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Criteria for selecting a school – guidelines, checklist

It is that time of the year again – The start of school admissions! You know the process – standing in long lines to get school admission forms, keeping track of the admission dates and paraphernalia and on top of this trying to select an appropriate school for your child. It sure is a trying time for us parents.

Well, we do not have the magic formula yet of how to get in the school that is on top of your list.  But we have here some practical guidelines, criteria and advice that will help you figure out how to approach selecting an appropriate school for your child.

First things first: Researching the list of schools

  • Figure out what works best for your child and family and what you all value. You might not have all the golden answers from day one but some introspection will help you narrow down on schools and tame this jungle better. Of course do discuss with your spouse. The process is iterative and as you visit schools and talk to parents you will better understand what you want in a school.
    • For example: Does your child work best in a structured or unstructured environment, does your child need a lot of attention? As a family what do you value – academic achievements, allround emphasis on sports, extra curricular activities etc.
  • The schools websites and prospectus will also give you lots of information about the school and what they emphasize.
  • Nothing like talking to other like-minded parents and seeing what works for them and what does not. Check out the  school reviews and ask your friends for ideas. If there is someone who’s blog and discussions you really gel with, go ahead and ask them for suggestions.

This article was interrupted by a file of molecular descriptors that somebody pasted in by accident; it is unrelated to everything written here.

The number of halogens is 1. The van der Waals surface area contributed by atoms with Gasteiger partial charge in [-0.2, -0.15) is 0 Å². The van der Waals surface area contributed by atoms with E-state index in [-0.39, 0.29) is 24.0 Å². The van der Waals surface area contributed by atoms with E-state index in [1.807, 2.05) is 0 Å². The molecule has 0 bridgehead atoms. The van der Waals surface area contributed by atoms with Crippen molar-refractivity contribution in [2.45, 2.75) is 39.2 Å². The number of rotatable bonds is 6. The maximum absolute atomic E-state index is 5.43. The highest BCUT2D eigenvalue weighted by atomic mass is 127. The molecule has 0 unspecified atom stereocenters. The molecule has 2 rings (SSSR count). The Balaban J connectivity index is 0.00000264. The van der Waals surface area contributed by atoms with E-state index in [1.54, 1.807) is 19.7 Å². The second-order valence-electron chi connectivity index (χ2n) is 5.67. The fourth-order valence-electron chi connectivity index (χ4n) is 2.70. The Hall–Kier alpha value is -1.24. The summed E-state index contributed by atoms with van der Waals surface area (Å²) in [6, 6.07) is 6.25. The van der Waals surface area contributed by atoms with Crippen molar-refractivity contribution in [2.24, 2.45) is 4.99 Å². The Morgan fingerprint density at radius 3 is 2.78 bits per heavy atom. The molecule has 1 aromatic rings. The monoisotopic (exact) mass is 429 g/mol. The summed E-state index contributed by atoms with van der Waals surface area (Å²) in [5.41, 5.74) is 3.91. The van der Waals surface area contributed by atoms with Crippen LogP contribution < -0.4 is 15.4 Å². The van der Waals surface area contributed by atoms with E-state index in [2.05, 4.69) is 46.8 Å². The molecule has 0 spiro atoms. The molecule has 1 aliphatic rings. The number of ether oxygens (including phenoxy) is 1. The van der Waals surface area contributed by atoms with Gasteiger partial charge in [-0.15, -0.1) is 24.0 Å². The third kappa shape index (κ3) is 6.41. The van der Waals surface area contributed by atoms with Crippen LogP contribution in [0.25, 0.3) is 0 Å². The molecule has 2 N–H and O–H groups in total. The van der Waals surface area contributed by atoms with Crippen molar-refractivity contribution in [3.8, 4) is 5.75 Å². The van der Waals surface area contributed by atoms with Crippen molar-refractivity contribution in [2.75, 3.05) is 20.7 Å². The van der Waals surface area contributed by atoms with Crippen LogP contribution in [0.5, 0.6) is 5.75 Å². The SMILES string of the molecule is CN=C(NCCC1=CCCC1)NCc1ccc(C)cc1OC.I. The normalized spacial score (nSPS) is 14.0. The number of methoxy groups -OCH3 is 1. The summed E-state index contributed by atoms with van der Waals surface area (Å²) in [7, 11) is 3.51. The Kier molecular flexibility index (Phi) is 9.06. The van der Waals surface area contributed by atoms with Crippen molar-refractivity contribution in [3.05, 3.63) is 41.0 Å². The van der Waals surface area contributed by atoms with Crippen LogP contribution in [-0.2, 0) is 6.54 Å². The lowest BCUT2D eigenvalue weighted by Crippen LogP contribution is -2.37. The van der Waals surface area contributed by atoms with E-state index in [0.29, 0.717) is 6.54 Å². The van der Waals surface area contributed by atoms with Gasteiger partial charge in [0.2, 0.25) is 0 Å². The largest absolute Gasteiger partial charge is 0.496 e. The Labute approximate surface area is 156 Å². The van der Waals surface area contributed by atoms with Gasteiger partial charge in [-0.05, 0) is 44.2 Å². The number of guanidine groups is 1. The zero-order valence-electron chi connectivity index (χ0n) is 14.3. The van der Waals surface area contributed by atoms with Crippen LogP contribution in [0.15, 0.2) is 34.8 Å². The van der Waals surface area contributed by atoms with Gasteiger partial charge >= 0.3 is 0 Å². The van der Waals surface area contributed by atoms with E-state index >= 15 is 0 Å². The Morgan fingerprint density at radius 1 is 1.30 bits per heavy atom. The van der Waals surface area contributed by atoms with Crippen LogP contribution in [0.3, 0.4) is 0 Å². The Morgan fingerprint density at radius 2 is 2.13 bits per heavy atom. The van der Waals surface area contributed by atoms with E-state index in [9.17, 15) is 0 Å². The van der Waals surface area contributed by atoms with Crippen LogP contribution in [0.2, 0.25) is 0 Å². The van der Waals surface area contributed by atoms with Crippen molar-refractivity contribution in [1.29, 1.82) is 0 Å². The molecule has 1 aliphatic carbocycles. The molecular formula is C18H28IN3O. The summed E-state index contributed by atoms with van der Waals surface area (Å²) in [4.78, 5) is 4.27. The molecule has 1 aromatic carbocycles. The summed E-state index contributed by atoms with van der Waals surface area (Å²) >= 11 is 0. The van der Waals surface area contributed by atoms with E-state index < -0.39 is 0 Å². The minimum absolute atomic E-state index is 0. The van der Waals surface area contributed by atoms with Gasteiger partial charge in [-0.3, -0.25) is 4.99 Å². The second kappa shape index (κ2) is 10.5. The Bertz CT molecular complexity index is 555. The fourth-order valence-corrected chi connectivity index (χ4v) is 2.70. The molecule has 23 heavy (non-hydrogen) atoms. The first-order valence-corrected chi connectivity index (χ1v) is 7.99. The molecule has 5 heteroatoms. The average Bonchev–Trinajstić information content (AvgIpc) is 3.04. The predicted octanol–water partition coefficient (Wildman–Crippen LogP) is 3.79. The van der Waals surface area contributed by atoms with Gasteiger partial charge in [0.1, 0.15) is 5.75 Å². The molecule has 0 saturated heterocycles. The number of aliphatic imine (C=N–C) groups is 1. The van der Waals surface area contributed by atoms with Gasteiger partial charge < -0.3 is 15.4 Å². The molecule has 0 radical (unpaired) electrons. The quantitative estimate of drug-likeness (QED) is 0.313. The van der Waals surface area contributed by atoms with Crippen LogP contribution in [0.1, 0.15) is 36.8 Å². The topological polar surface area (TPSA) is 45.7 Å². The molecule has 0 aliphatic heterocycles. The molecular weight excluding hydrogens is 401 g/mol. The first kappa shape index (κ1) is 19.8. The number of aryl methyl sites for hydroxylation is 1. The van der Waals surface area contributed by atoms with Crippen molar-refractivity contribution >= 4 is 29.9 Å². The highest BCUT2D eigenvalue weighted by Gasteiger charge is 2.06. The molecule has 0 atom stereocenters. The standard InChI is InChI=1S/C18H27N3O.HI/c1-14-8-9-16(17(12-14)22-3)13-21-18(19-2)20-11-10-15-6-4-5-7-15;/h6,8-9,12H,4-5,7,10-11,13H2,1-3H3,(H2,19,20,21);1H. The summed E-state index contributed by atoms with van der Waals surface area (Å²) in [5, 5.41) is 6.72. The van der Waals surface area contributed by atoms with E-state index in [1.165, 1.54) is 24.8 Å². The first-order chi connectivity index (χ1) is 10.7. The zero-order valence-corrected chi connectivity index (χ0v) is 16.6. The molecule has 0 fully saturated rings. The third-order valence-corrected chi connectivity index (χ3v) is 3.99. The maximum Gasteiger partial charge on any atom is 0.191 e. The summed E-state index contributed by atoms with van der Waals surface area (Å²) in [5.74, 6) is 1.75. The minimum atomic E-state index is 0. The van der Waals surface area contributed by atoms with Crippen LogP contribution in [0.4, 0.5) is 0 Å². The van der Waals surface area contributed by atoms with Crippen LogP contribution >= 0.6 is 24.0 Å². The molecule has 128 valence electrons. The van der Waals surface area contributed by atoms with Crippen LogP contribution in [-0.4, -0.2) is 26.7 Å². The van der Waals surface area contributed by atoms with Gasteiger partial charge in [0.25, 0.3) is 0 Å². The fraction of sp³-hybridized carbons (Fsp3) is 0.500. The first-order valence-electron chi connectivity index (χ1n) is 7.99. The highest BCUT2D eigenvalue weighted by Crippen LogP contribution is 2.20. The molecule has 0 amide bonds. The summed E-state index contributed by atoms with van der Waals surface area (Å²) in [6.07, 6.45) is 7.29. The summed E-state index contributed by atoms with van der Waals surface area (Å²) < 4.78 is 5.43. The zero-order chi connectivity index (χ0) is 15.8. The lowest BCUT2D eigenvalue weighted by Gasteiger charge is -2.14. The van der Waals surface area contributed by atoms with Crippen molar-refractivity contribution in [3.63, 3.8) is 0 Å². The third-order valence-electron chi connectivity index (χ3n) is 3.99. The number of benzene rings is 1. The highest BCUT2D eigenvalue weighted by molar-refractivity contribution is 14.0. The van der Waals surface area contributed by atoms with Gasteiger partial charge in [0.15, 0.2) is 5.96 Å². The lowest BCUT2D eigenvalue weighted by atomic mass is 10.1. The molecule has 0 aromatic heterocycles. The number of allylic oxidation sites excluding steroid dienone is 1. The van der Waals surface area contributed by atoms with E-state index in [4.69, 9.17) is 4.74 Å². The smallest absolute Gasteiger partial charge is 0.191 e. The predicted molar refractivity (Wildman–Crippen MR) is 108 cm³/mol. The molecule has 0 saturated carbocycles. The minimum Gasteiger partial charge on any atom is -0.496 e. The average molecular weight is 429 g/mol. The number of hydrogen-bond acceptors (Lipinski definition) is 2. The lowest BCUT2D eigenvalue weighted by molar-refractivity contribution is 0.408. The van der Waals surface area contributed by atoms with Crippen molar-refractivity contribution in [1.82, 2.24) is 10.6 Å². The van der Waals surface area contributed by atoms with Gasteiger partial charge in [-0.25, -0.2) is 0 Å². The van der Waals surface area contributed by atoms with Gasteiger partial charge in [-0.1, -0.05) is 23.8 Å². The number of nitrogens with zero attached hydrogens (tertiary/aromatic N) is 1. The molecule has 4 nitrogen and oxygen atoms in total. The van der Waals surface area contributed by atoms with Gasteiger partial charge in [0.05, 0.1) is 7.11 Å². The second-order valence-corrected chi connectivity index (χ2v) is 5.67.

• Do go and see the schools on your short list. Talk to the principals and teachers. Ask them probing questions.
    • For example, what is the main emphasis of the school? You will better understand if it is the merit list type of academic achievement or holistic learning.

Some typical selection criteria and checklist (What to look for)

(Not in an particular order of importance as different parents view and value different criteria differently)

These will help you to short-list schools and some common criteria for assessing schools. You can use this as a checklist as you talk to other parents and schools.

  • Kind of school (in general)
    • Is the school a mainstream, alternative, international, blend of mainstream/alternative, particular philosophy, co-ed etc.
    • What are the values and the emphasis of the school?
      • Academic achievements, fostering competition, holistic learning, balance of academics and activities, child-centred or curriculum centred? Is the school structured or unstructured?
  • Curriculum
    • The curriculum of the school. What do they teach?